Note: When used in this guide, the terms synchronous and asynchronous refer to whether read or write operations block access to the MATLAB command line. For more information, see Controlling Access to the MATLAB Command Line.
By definition, serial data is transmitted one bit at a time. The order in which the bits are transmitted is:
The start bit is transmitted with a value of 0.
The data bits are transmitted. The first data bit corresponds to the least significant bit (LSB), while the last data bit corresponds to the most significant bit (MSB).
The parity bit (if defined) is transmitted.
One or two stop bits are transmitted, each with a value of 1.
The baud rate is the number of bits transferred per second. The transferred bits include the start bit, the data bits, the parity bit (if defined), and the stop bits.
As described in Synchronous and Asynchronous Communication, most serial ports operate asynchronously. This means that the transmitted byte must be identified by start and stop bits. The start bit indicates when the data byte is about to begin; the stop bit(s) indicate(s) when the data byte has been transferred. The process of identifying bytes with the serial data format follows these steps:
When a serial port pin is idle (not transmitting
data), it is in an
When data is about to be transmitted,
the serial port pin switches to an
off state due
to the start bit.
The serial port pin switches back to an
due to the stop bit(s). This indicates the end of the byte.
The data bits transferred through a serial port might represent device commands, sensor readings, error messages, and so on. The data can be transferred as either binary data or ASCII data.
Most serial ports use between five and eight data bits. Binary data is typically transmitted as eight bits. Text-based data is transmitted as either seven bits or eight bits. If the data is based on the ASCII character set, a minimum of seven bits is required because there are 27 or 128 distinct characters. If an eighth bit is used, it must have a value of 0. If the data is based on the extended ASCII character set, eight bits must be used because there are 28 or 256 distinct characters.
The parity bit provides simple error (parity) checking for the transmitted data. The following table shows the types of parity checking.
The data bits plus the parity bit result in an even number of 1s.
The parity bit is always 1.
The data bits plus the parity bit result in an odd number of 1s.
The parity bit is always 0.
Mark and space parity checking are seldom used because they offer minimal error detection. You might choose to not use parity checking at all.
The parity checking process follows these steps:
The transmitting device sets the parity bit to 0 or to 1, depending on the data bit values and the type of parity-checking selected.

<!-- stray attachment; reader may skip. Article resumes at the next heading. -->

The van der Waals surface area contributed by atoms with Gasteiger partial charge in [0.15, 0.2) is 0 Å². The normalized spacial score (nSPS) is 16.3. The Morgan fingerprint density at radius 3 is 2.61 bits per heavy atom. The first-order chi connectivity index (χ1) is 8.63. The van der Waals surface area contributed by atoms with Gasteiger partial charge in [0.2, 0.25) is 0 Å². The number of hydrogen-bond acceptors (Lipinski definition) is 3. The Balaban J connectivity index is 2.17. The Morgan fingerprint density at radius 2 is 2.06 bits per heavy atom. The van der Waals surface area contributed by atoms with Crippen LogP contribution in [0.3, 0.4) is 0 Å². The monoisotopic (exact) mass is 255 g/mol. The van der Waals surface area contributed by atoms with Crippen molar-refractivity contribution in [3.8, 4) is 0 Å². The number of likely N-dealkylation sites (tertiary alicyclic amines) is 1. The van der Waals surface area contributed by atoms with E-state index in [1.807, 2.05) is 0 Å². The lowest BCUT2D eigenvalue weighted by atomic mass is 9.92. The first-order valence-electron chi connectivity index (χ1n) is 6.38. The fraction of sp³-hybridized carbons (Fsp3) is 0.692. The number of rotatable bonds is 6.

The receiving device checks if the parity bit is consistent with the transmitted data. If it is, the data bits are accepted. If it is not, an error is returned.
Note: Parity checking can detect only 1-bit errors. Multiple-bit errors can appear as valid data.
For example, suppose the data bits 01110001 are transmitted to your computer. If even parity is selected, the parity bit is set to 0 by the transmitting device to produce an even number of 1s. If odd parity is selected, the parity bit is set to 1 by the transmitting device to produce an odd number of 1s.
This section describes the ways to find serial port information for Windows and UNIX platforms.
Note: Your operating system provides default values for all serial port settings. However, these settings are overridden by your MATLAB code, and will have no effect on your serial port application.
Open the Windows Control Panel.
Click Device Manager.
In the Device Manager dialog box, expand the Ports node.
Communications Port (COM1) node.
Select the Port Settings tab.
MATLAB displays the following Ports dialog box.
To find serial port information for UNIX platforms, you need to know the serial port names. These names might vary between different operating systems.
On a Linux® platform, serial port devices are typically
ttyS1, etc. Use
setserial command to display or configure serial
port information. For example, to display which ports are available:
setserial -bg /dev/ttyS* /dev/ttyS0 at 0x03f8 (irq = 4) is a 16550A /dev/ttyS1 at 0x02f8 (irq = 3) is a 16550A
To display detailed information about
setserial -ag /dev/ttyS0 /dev/ttyS0, Line 0, UART: 16550A, Port: 0x03f8, IRQ: 4 Baud_base: 115200, close_delay: 50, divisor: 0 closing_wait: 3000, closing_wait2: infinte Flags: spd_normal skip_test session_lockout
For all supported UNIX platforms, use the
to display or configure serial port information. For example, to display
serial port properties for
stty -a < /dev/ttyS0
To configure the baud rate to 4800 bits per second, enter:
stty speed 4800 < /dev/ttyS0 > /dev/ttyS0
If you have devices that present themselves as serial ports on your operating system, you can use them as virtual USB serial ports in MATLAB. An example of such devices would be a USB Serial Dongle. For Bluetooth® devices, use the Bluetooth support in the Instrument Control Toolbox™. See Bluetooth Interface Overview for more information.
MATLAB can communicate with these devices as long as the serial drivers provided by the device vendor are able to emulate the native hardware. Certain software, like HyperTerminal, does not require the device driver to fully implement and support the native hardware.
 TIA/EIA-232-F, Interface Between Data Terminal Equipment and Data Circuit-Terminating Equipment Employing Serial Binary Data Interchange.
 Jan Axelson, Serial Port Complete, Lakeview Research, Madison, WI, 1998.
 Instrument Communication Handbook, IOTech, Inc., Cleveland, OH, 1991.
 TDS 200-Series Two Channel Digital Oscilloscope Programmer Manual, Tektronix, Inc., Wilsonville, OR.
 Courier High Speed Modems User's Manual, U.S. Robotics, Inc., Skokie, IL, 1994.